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Ursula K. Le Guin
Ursulaleguin.jpg
Historical Figure
Nationality: United States
Date of Birth: 1929
Date of Death: 2018
Cause of Death: Heart attack
Religion: Atheism
Occupation: Author of Fiction, Author of Non-Fiction, Educator, Editor, Poet
Parents: Alfred Louis Kroeber;
Theodora Kracaw
Spouse: Charles Le Guin
Children: Three
Fictional Appearances:
Earthgrip
Set in the Future
Appearance(s): "The Great Unknown"
Type of Appearance: Posthumous references

Ursula Kroeber Le Guin (October 21, 1929 – January 22, 2018) was an American author best known for her works of speculative fiction, including science fiction works set in her Hainish universe, the Earthsea fantasy series, the ambiguous short standalone piece "The Ones Who Walk Away From Omelas," and the Catwings adventures for children. She also wrote copious non-fiction. Many of her stories used anthropologists or cultural observers as protagonists, and touch upon controversial matters including gender and sexuality.

Ursula K. Le Guin in Earthgrip[]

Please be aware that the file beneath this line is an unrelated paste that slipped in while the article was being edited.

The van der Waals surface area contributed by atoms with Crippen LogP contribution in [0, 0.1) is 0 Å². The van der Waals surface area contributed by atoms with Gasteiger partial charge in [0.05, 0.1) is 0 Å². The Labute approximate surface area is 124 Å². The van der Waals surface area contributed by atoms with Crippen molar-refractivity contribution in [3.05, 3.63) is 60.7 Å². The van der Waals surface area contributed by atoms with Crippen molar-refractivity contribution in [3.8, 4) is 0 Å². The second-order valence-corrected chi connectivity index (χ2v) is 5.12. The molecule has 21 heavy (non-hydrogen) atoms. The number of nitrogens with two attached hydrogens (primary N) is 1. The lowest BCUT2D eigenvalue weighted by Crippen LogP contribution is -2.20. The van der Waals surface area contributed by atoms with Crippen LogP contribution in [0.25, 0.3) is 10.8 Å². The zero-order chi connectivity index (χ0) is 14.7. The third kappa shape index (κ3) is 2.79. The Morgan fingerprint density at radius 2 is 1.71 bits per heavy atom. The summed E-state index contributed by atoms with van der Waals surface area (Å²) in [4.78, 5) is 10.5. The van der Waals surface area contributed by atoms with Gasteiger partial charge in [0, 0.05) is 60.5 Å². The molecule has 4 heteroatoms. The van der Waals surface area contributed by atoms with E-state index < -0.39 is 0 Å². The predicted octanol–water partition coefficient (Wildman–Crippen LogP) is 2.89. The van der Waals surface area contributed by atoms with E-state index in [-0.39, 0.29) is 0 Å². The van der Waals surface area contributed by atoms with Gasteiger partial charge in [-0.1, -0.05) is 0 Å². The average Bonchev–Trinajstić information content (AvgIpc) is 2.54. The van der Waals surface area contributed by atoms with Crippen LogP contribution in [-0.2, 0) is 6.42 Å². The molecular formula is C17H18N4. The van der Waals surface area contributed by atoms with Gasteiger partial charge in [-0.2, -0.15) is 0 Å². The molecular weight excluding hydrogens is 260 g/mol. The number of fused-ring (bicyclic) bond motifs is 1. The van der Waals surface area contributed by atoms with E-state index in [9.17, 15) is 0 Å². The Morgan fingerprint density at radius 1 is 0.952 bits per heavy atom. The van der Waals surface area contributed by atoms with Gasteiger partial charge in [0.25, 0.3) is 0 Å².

Ursula K. Le Guin was a Middle English writer who was studied in Jennifer Logan's class at Saugus Central University. Le Guin's reputation among humans had suffered in the nearly thousand years since her death. While her writing was still regarded as aesthetically pleasing, the issues she addressed were considered to be outdated and irrelevant to society as a whole, on the eve of the year 3000.

Conversely, Le Guin's oeuvre found a renaissance in translation among the Foitani, who were intrigued by her views on sexuality and gender. In particular, Foitani enjoyed The Left Hand of Darkness (1969), set on the planet Gethen, where all people have self-enforcing intersex and/or transgender qualities built into their DNA. The fictional Gethenites were remarkably similar to the Foitani's own genetic makeup, which was not without abnormalities. However, there were several obvious differences between the two, which became even more painfully apparent with the discovery of a powerful ancient artifact.[1]

References[]

  1. E.g., 3xT, pgs. 549, 681-682, HC.
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